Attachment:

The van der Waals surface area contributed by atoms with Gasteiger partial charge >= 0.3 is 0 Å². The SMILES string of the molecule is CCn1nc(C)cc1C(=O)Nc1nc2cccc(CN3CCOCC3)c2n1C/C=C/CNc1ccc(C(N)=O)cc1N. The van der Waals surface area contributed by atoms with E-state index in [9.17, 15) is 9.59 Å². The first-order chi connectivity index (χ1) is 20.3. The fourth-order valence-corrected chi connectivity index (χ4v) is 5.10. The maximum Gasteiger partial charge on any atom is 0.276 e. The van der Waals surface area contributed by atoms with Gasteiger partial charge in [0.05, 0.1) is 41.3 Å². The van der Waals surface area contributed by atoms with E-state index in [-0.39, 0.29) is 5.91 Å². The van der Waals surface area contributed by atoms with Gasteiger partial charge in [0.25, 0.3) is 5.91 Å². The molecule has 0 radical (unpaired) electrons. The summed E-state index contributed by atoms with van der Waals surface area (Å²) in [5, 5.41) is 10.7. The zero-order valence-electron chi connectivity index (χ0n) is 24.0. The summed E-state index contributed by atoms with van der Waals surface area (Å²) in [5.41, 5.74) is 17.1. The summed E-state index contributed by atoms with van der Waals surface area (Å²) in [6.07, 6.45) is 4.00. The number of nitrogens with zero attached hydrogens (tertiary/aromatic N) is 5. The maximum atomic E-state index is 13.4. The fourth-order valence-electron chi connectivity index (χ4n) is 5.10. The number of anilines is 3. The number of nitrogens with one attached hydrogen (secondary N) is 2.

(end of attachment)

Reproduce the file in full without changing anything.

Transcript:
The van der Waals surface area contributed by atoms with Gasteiger partial charge >= 0.3 is 0 Å². The SMILES string of the molecule is CCn1nc(C)cc1C(=O)Nc1nc2cccc(CN3CCOCC3)c2n1C/C=C/CNc1ccc(C(N)=O)cc1N. The van der Waals surface area contributed by atoms with E-state index in [9.17, 15) is 9.59 Å². The first-order chi connectivity index (χ1) is 20.3. The fourth-order valence-corrected chi connectivity index (χ4v) is 5.10. The maximum Gasteiger partial charge on any atom is 0.276 e. The van der Waals surface area contributed by atoms with Gasteiger partial charge in [0.05, 0.1) is 41.3 Å². The van der Waals surface area contributed by atoms with E-state index in [-0.39, 0.29) is 5.91 Å². The van der Waals surface area contributed by atoms with Gasteiger partial charge in [0.25, 0.3) is 5.91 Å². The molecule has 0 radical (unpaired) electrons. The summed E-state index contributed by atoms with van der Waals surface area (Å²) in [5, 5.41) is 10.7. The zero-order valence-electron chi connectivity index (χ0n) is 24.0. The summed E-state index contributed by atoms with van der Waals surface area (Å²) in [5.41, 5.74) is 17.1. The summed E-state index contributed by atoms with van der Waals surface area (Å²) in [6.07, 6.45) is 4.00. The number of nitrogens with zero attached hydrogens (tertiary/aromatic N) is 5. The maximum atomic E-state index is 13.4. The fourth-order valence-electron chi connectivity index (χ4n) is 5.10. The number of anilines is 3. The number of nitrogens with one attached hydrogen (secondary N) is 2.